Despite planning to go on summer holiday in Northumberland, through a combination of booking late and accommodation falling through we found ourselves staying in the valley of the Lynne, not far from the Scottish border in Cumbria. This isn’t an area I know well, having tended to drive through it on the way to destinations further north, but I was looking forward to exploring somewhere new.
As always in recent years, it was inconceivable to go away without also going paddling, so at least one boat had to come too. But where to paddle? With just the one car I needed options that would fit in with the rest of the family’s plans. The appeal of archery and zipwires drew my children to Whithaugh Park for half a day.
The nearest river was Liddel Water. All I could find on this was a description of a grade 4 play spot at Penton Bridge – not really what I fancied in an open boat with a dog on board. A bit more digging suggested that a stretch upstream, conveniently near the outdoor centre my kids were visiting for the day, might be doable. So, I arranged to be dropped off with boat, dog, stove and supplies for a day on the river. My choice of route was from Powisholm Bridge to Kershopefoot Bridge, a distance of about 9km. Google Earth suggested a small touring river with quite regular riffles and maybe a proper rapid or two, but nothing more than an easy grade 1-2. Being quite high upstream, it would need some water. And that was to be the rub – after the prolonged dry spell, river levels everywhere were low.
I was dropped off where the old bridge still crossed the river alongside the new road, giving a little lay-by to unload in. The plan was to pick me up at the other end in about 3 ½ hours – plenty of time to get the route done, I thought. The first challenge though was just getting to the river. Google Earth will take you so far, but it can’t see barbed wire fences or patches of nettles, and the field with easier access was full of sheep, which made me reluctant to take the dog through a couple of times ferrying kit and canoe.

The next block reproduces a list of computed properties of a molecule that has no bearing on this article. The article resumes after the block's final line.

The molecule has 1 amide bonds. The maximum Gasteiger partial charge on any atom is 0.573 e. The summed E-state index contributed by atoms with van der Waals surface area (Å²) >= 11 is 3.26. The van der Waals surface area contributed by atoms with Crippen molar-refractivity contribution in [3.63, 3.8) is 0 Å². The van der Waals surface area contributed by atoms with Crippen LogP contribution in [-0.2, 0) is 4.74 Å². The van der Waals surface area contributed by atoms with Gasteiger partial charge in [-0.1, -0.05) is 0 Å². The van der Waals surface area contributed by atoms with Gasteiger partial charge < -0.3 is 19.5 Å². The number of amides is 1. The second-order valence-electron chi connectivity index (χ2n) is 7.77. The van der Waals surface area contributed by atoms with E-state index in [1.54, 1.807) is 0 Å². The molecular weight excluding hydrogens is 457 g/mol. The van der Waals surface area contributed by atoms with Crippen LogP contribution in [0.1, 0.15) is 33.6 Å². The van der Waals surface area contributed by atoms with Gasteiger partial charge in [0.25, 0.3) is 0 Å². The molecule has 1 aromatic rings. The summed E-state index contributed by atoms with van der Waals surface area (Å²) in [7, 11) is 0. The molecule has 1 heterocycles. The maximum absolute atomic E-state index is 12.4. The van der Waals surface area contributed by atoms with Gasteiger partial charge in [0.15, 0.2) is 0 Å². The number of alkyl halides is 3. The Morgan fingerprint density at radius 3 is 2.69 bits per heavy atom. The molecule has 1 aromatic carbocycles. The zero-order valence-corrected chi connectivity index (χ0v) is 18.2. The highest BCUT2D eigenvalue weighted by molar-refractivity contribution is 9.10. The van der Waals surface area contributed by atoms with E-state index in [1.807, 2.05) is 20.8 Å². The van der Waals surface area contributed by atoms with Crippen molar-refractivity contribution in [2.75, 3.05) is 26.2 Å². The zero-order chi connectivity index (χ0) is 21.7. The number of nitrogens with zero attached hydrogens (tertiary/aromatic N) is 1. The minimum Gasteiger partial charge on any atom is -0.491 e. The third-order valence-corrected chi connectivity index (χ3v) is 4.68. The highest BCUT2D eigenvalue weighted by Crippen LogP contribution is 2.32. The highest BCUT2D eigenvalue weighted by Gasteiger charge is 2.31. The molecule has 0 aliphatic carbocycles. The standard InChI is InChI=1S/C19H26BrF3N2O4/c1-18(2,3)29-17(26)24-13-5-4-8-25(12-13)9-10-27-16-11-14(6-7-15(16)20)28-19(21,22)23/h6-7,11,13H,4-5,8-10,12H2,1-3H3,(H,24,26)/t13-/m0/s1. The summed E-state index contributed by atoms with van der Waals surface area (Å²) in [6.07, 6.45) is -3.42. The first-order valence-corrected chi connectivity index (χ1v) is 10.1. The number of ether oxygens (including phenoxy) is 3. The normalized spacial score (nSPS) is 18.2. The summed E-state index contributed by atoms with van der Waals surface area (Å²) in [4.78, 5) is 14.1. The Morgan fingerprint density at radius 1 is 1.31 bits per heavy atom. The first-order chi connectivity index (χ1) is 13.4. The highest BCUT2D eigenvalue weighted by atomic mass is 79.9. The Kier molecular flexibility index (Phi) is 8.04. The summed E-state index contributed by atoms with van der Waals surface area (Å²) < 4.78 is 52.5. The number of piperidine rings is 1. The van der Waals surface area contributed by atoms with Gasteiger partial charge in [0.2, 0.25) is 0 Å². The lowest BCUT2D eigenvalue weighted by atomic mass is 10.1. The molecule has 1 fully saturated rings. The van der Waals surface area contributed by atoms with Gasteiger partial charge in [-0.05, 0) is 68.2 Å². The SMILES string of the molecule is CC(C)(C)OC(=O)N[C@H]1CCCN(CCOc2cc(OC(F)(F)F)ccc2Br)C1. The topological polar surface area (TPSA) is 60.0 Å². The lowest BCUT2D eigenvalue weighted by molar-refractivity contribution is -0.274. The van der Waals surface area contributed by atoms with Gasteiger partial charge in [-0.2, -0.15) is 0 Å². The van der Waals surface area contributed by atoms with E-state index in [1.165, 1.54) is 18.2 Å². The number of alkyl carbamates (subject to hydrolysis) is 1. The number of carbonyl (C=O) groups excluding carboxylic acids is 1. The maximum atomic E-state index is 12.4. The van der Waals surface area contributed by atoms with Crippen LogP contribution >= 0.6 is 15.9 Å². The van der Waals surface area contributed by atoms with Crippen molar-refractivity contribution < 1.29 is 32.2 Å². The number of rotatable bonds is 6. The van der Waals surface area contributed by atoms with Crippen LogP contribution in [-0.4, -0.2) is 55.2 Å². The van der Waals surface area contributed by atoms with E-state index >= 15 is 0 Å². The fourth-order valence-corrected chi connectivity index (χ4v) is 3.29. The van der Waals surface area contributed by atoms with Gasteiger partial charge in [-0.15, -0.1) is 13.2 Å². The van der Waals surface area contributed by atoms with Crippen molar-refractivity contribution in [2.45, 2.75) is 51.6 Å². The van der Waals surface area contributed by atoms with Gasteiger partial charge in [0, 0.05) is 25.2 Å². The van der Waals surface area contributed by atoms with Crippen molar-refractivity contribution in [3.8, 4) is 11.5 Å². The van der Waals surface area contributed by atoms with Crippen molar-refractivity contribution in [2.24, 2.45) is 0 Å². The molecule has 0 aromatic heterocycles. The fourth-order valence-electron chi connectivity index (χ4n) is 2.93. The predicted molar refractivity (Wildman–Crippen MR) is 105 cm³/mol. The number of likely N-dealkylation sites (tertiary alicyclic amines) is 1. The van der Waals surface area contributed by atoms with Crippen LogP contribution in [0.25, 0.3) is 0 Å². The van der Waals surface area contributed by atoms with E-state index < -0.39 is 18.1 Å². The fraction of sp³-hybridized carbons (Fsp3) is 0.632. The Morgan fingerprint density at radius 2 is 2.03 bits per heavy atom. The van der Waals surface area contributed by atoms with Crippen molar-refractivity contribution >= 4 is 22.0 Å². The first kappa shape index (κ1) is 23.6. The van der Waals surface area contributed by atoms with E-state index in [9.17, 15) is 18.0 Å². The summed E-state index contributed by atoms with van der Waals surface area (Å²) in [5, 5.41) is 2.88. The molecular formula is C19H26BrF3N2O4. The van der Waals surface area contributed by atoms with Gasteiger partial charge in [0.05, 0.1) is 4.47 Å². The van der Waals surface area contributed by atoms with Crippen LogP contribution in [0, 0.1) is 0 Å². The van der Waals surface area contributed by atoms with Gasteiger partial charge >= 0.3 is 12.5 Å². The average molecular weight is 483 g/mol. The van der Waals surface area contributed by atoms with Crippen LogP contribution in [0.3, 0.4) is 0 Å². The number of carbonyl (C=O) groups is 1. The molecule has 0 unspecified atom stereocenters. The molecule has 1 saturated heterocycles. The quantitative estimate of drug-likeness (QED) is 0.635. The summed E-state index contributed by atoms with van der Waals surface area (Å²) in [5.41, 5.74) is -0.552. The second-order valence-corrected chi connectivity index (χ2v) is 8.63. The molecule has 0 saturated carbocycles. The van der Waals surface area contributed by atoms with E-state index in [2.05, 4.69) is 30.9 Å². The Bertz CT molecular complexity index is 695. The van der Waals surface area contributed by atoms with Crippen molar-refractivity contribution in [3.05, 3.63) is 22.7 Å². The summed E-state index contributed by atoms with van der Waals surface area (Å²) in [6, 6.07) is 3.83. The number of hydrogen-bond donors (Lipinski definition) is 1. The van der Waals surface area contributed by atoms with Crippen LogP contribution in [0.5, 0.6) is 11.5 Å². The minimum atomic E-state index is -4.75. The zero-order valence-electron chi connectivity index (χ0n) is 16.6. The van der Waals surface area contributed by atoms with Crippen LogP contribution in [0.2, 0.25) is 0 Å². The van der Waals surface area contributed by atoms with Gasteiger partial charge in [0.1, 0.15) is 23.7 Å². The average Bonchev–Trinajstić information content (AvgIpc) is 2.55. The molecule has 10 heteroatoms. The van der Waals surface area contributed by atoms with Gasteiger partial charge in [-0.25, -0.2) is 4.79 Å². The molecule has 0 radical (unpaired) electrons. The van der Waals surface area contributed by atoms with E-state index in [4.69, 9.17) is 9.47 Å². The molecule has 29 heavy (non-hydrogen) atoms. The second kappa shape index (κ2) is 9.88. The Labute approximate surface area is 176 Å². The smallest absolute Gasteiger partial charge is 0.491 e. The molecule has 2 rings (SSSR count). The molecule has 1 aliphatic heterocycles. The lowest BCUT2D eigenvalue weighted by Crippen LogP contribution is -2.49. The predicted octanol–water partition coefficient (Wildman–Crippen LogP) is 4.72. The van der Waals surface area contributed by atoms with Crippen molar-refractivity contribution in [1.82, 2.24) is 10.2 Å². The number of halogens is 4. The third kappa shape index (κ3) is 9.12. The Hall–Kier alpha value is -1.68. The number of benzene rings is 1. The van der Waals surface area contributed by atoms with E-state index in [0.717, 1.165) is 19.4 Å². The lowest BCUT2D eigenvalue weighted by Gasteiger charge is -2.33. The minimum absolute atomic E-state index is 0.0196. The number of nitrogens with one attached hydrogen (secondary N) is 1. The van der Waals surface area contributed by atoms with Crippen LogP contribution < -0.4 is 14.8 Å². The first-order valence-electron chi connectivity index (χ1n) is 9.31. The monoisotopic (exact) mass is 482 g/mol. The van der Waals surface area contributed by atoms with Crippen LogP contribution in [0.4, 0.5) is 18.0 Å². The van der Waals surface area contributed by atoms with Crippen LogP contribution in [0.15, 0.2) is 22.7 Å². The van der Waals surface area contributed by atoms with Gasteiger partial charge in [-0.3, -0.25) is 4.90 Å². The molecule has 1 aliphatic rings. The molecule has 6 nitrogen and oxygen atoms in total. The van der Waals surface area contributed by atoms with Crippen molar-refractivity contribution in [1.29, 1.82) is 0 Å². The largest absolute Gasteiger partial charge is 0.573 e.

Both barbed wire and nettles proved to be in abundance. A bit of route scouting got me there, with only two fences to lift the boat and the dog over. The canoe proved to be very effective at cleaving a passage through the nettles when pushed on in front, so it was without too much discomfort that I reached the bank.
The obligatory faff of stowing dry bags, cameras and painters that all open boaters will be familiar with was complicated by standing on steep slippery mud, so perhaps unsurprisingly, I finished squaring the kit away stood in the water. As it turned out, this wasn’t to matter, but my start was delayed somewhat by emptying the boat of an inch or two of water brought aboard in addition to my planned cargo.
The river was low. The SEPA gauge at Newcastleton had read 0.27 and rising that morning, but it was immediately obvious that it needed to rise quite a bit more. Still, my lift had left, so I had only one way to go – downstream by whatever method worked.
Within a few boat lengths I was aground. That early baptism was starting to look like just an acclimitising dip. Rather to my dog’s confusion, I stepped out of the boat and towed it over the first rocky shelf before jumping back in and making a few strokes with the paddle to cross the next pool. A rhythm was soon established, although with much less paddling than I had hoped. Most of the first kilometer down to the confluence with Hermitage Water was spent on foot in the river, but where it deepened secret pools hid under the trees. Despite the hard work and wet legs, it was lovely.